It is a delicate situation and no one wants to feel embarrassed about personal hygiene. But I have to agree with the others, and maybe have his doctor or a social worker have this conversation. Whether he is receptive or not, it is time to get help. A nurse, an aid or a housekeeper. I'm sure he will be grateful for help even if he doesn't act like it.

It's really hard. My dad was stubborn but in hindsight it is important to take control and get the help even if there is resistance. His own personal well being depends on it.
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Reply to cdnreader

I agree he needs to be told. It is the kindest thing to do. Think of the places he goes where he gets similar reactions. So he gets offended or mad - he is probably facing rejection everywhere he goes anyway. I suspect there may be some dementia at work here.
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Reply to Treeartist

Dear One, What a wonderful person you are and kudos for all you and your family are doing for one another, especially your concern for FIL, too. Not sure where you live, but please see if there is a Visiting Angels or similar group near you. My mother loves her Visiting Angel Sally who is the only one to get her in the shower twice per week. Plus she visits with her, brushes her hair, paints her fingernails, does my mother’s laundry and helps clean the house. A Visiting Angels nurse comes every two weeks to check on meds, etc. Ask for a male Angel, if possible. There are many, many resources including Meals on Wheels. All are God sends. Much love.
Helpful Answer (4)
Reply to jkrusebaron1

Oh my, I have been in your shoes. I had to tell my dad and he said I was a lying b***h because no one, not even doctors ever said a word about his stinking gag a maggot breathe or the smell of body waste. You will not get that kind of response I'm sure.

I told my dad, of course no one has said a word, it is a very hard position to tell someone they have terrible body odor. I am only telling you because I don't want you to be embarrassed, do you not notice people moving away from you. They do this because your body odor and breath are wretched. I was in tears explaining to him that I'm not trying to hurt you, I truly am trying to help you. I bought him good toothpaste, good toothbrush and good mouthwash he started using it and noticed people would actually talk to him. I bought him a three-in-one body shampoo, body wash thing that had a Calvin Klein perfume smell, that he just loved. It has been a hard battle and I've had to address it multiple times so my heart goes out to you having to be the one that loves him enough to address the very hard issue of personal hygiene. I would recommend lots of vinegar and baking soda in his laundry vinegar kills the enzymes that allow urine to stink you can pour it directly on furniture, carpets, mattresses, clothes, etc. Anything that has a strong odor poor on to saturate, let it dry completely and the smell should be gone. For his body I would recommend going online and looking for a germicidal that can be used until the soaked in odor on his skin has been relieved. Hospitals, nursing homes, good skilled nursing all have something that can be used to get rid of this odor, I'm pretty sure it's a germicidal that you can buy at a safety and medical supply house, maybe even on Amazon but it will definitely help him. Also buy something that he can shake, squirt and rub on his personals every day, they have products that are no rinse.  I would also recommend using briefs if there's leakage, my dad lives with a man that has a catheter and he too has really strong urine odor and he wears briefs the Pull-Ups, this helps keep the furniture dry.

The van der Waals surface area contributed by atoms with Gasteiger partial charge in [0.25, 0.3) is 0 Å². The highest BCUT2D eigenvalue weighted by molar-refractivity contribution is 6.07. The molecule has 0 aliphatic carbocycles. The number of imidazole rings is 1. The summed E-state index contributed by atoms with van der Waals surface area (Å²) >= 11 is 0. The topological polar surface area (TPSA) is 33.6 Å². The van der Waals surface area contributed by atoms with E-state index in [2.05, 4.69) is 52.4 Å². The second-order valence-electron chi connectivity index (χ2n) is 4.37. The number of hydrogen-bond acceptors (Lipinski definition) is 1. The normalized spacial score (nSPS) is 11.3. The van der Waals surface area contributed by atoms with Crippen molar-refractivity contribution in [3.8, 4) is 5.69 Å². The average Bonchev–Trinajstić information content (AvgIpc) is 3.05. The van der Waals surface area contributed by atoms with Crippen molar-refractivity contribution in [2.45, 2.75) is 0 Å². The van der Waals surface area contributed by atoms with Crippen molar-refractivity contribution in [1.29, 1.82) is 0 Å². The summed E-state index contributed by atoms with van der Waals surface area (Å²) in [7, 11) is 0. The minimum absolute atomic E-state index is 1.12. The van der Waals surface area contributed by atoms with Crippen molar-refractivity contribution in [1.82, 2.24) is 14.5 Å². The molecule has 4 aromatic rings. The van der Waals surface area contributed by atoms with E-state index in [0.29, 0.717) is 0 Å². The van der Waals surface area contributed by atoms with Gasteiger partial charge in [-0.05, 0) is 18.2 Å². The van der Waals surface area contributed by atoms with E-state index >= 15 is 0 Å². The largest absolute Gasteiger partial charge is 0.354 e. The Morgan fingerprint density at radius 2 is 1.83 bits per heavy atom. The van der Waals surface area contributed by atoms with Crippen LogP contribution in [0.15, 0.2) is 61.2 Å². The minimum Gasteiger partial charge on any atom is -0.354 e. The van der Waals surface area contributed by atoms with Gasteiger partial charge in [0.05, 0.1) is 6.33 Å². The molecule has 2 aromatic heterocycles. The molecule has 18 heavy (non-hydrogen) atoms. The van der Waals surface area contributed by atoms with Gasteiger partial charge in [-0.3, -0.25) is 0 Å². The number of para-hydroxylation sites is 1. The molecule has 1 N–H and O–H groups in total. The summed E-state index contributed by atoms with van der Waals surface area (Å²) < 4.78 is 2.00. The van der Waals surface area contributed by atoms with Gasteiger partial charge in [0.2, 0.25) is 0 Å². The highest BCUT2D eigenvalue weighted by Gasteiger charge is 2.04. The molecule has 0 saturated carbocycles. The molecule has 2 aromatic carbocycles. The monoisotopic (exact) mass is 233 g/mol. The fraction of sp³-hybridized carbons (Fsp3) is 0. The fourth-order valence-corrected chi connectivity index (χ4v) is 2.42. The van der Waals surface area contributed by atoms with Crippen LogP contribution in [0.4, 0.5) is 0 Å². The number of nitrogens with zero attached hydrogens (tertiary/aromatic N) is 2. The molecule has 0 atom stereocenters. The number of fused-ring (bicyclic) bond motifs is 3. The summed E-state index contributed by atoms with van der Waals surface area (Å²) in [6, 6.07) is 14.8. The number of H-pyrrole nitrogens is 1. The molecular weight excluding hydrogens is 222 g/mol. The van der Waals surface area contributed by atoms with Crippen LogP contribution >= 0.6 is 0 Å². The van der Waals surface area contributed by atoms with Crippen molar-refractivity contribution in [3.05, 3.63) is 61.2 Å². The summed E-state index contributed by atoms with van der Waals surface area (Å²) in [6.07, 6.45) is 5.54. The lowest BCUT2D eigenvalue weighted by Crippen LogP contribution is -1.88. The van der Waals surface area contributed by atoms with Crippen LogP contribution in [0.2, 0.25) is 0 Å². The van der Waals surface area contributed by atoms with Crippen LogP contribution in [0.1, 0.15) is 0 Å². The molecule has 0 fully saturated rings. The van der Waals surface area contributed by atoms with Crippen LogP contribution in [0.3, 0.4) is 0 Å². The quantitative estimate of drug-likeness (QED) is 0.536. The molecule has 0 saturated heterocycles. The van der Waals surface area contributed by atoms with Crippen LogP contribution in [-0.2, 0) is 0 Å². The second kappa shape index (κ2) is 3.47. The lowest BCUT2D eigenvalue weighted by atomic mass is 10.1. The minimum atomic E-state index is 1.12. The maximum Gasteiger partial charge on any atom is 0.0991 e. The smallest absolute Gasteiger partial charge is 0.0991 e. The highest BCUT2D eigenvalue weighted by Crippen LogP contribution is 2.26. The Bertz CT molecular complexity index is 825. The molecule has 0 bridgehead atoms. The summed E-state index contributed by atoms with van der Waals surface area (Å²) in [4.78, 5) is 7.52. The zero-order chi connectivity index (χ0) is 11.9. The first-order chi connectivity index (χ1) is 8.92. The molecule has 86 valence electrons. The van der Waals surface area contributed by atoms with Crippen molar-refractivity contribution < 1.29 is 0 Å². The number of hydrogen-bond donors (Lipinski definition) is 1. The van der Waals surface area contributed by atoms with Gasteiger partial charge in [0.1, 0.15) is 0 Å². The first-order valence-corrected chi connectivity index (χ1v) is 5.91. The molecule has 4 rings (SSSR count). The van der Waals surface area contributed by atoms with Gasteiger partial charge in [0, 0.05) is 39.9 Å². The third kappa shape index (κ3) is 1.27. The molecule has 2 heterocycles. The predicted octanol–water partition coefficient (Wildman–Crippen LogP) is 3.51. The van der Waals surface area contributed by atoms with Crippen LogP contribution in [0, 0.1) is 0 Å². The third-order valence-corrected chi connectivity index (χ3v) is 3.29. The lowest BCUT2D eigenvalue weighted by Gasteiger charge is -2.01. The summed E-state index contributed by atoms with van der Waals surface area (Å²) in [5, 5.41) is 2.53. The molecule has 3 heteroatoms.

You do not sound like an evil old witch, you sound like you have your head on your shoulders and know what you and your husband are capable of. It is a good thing to know that you cannot care give for this man that you love so much. I would present to him that I love you so much and I know that if you could smell this you would be so embarrassed, so I want to help you deal with this, and give him solutions here's the germicidal, here's the body wash, here's the vinegar buy it by the gallons at a large box store if possible, and I know this dear woman that needs help financially and we would like to be able to help her and in helping her we get the added benefit of helping you. Make it about him and your love and care for him.  Something to that effect.

 Best of luck in this very hard trial, if he resists too much may be time to bring in the big guns: Dr, his care nurse, cuz as another poster commented if he has a catheter somebody monitors that, maybe speak to them to reinforce what you say, seems like a very big challenge but with the right equipment, tools and products not such a big deal, just so you know. Come back and let us know how you solved it.
Helpful Answer (3)
Reply to Isthisrealyreal

Think about asking him to help YOU by allowing this lady to make a few extra dollars a month & that she really is a hard worker - maybe tell him that you wish you could be more hands on to aid him so if he will agree it will lighten your emotional load -

I think if you wrote him a letter to read & give it to him as you leave so he can think about it - then discuss it next time & see how receptive he is - tell him he will be doing you a favour by agreeing to help this person periodically & maybe tell him you will pay for it but 'it's a secret between us' that you are paying so mum's the word - he may enjoy being in on a 'conspiracy'
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Reply to moecam

He has to be told and it’s probably best by his MD or another professional he respects. You and/or your husband should be present so he knows that someone else knows what he was told. Then if he doesn’t make the necessary corrections you can ask him not to come to your office. That the office manager has made this request due to the odor. It’s a similar rule as not cooking fish in the employee lunch room. When doing his laundry, buy a gallon of OdoBan and put it in the bleach cycle. I also sprinkle it directly on the clothes when I add the presoak cycle. Laundry needs to be done as soon as possible if there is urine on it. My laundry cycle takes 90mins on a bad load. But his clothes may permanently smell due to the urine being imbedded in the clothes. Then you will need to buy all new trousers. Good luck!
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Reply to Barb53